January 8, 1999

Subjects needed for study of pediatric hormone disorder

Girls ages 5-11 are sought for a control group in a Vanderbilt University Medical Center study to learn more about ovarian hormone levels in girls with polycystic ovary syndrome.

This rare disorder, which often causes infertility, may first become apparent when a girl develops pubic hair at an abnormally young age. The disorder involves abnormal facial and body hair, irregular menstrual cycles and the development of numerous cysts on the ovaries.

The study, being conducted in the division of Pediatric Endocrinology, is comparing levels of hormones produced by the ovaries in girls referred to the clinic with early onset of pubic hair to levels of hormones in similarly aged girls without this problem.

Participation involves outpatient visits to the Clinical Research Center on two consecutive mornings to have blood drawn for testing. Each visit requires as long as one and a half hours.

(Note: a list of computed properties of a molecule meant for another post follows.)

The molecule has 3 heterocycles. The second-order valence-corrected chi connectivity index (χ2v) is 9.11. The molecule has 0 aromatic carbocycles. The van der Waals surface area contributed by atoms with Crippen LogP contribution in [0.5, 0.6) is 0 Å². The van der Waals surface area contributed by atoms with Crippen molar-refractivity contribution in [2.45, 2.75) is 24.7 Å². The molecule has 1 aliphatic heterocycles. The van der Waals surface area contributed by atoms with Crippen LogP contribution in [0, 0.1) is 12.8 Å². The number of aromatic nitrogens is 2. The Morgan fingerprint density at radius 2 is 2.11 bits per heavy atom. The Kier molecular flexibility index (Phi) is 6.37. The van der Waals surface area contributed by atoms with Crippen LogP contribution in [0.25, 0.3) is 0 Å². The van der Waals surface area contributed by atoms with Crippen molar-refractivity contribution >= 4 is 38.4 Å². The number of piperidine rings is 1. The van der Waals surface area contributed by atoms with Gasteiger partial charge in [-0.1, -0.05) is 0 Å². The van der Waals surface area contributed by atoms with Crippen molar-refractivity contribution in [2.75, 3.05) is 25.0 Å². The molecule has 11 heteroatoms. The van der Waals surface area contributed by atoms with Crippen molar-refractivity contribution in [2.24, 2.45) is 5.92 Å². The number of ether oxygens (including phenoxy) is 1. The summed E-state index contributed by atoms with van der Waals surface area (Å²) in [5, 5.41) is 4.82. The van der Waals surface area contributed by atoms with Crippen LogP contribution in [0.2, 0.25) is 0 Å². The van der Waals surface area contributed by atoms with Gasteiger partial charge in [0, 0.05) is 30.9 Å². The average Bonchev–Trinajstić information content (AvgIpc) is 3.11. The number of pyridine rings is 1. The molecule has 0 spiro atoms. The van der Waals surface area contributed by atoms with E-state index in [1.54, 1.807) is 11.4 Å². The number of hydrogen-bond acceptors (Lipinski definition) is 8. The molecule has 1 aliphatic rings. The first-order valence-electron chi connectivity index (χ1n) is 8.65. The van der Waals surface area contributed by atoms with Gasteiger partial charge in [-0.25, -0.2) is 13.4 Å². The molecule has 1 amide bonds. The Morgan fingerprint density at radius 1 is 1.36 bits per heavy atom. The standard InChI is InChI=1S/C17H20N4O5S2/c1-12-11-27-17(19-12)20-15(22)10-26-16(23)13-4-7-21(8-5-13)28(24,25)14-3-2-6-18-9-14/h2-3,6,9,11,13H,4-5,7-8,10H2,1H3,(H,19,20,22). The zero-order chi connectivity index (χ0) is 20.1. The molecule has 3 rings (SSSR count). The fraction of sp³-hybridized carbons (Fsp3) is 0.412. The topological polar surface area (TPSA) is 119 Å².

Participants take a steroid pill at bedtime each night before the visits to suppress hormone secretion from the adrenal gland (to ensure that hormone levels in the bloodstream originate from the ovaries). Before the first blood draw, an injection is given to stimulate the ovaries to produce the maximum level of hormones.

A child life specialist from Vanderbilt Children's Hospital is on hand during each visit to explain the procedure and help ease stress or anxiety for the child. A numbing cream is used to minimize discomfort from the blood draws and injection.

At the completion of the testing, families receive $100.

The study is approved by VUMC's Institutional Review Board, and the medications are approved by the Food and Drug Administration for use in children.

Parents who wish to learn more should contact Dr. Revi Mathew, pediatric endocrinology fellow, at 322-7427 or by e-mail at revi.mathew@mcmail.vanderbilt.edu.